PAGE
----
Ethiopia's prime minister has warned parliament that Somali Islamist fighters are massing near the border.
President Yusuf said the hardliners now controlled the Islamists
Meles Zenawi said Ethiopian troops were ready to defend themselves against possible attack.
He also said he had sent military trainers to help Somalia's beleaguered government but they were not to fight.
Somalia's Islamists have declared "holy war" on Ethiopia, raising fears of a regional conflict. They deny Ethiopian claims they have al-Qaeda links.
There have been several eyewitness reports of hundreds of Ethiopian troops in Somalia.
Meanwhile, Somalia's President Abdullahi Yusuf has accused the Union of Islamic Courts of flying the "black flag of the Taleban" and al-Qaeda, reports the AFP news agency.
Islamist radicals from Afghanistan, Chechnya, Arab nations and Europe "make up a considerable number" of UIC forces, which were now dominated by hardliners, he said.
"The [Islamists] draw massive, material, financial and military support from international terror networks," he told a meeting in Kenya of the International Contact Group on Somalia led by the United States.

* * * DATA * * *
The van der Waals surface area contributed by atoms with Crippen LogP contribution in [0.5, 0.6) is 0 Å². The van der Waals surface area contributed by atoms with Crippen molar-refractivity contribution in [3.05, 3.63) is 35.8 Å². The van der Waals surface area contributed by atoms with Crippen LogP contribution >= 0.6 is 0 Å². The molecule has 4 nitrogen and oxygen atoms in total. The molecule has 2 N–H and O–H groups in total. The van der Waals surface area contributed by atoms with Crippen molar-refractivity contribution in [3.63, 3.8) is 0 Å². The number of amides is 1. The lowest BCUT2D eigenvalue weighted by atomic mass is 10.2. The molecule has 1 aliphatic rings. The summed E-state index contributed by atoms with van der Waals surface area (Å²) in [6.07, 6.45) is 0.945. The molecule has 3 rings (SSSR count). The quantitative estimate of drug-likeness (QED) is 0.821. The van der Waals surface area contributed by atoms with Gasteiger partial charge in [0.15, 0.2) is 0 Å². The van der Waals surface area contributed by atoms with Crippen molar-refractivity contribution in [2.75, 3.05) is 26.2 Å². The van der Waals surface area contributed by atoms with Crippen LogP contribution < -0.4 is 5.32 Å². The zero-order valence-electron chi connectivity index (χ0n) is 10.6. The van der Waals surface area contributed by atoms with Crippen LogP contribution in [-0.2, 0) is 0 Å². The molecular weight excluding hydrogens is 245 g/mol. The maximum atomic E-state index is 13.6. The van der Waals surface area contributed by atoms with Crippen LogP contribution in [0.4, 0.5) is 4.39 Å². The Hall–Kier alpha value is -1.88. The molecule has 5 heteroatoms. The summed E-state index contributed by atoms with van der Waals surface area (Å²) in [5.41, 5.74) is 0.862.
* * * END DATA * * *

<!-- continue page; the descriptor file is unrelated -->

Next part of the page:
He also accused the UIC of plotting to assassinate government members. He survived a suicide bomb attack last month.
At the meeting, US Assistant Secretary for African affairs Jendayi Fraser accused Ethiopia's rival, Eritrea, of arming the UIC.
"I think Eritrea is quite clearly attacking Ethiopia on another front. We have pretty clear evidence. [Eritrea is] shipping arms into Somalia," she said.
The UIC did not attend the meeting, as they had been expected to do.
Mr Meles did not say how many military trainers were in Somalia but accused the UIC of attacking targets inside Ethiopia.
"We have the right to defend ourselves against these people. We have been very patient throughout this ordeal," he told parliament.
"If the incursion continues... the armed forces have a duty to respond to that. But at this moment, it has not reached this level."
Earlier this month, residents of a Somali town said that Ethiopian troops had helped government forces briefly take a town from the Union of Islamic Courts.
The UIC immediately vowed to wage a "holy war" in revenge.
The town of Bur Haqaba lies on the road from the government base in Baidoa to the Islamist-held capital, Mogadishu.
Earlier, the BBC's Mohammed Olad Hassan in Baidoa saw a convoy of Ethiopian army trucks pass through, with about 200 troops.
Somalia has not had a functioning national government since 1991.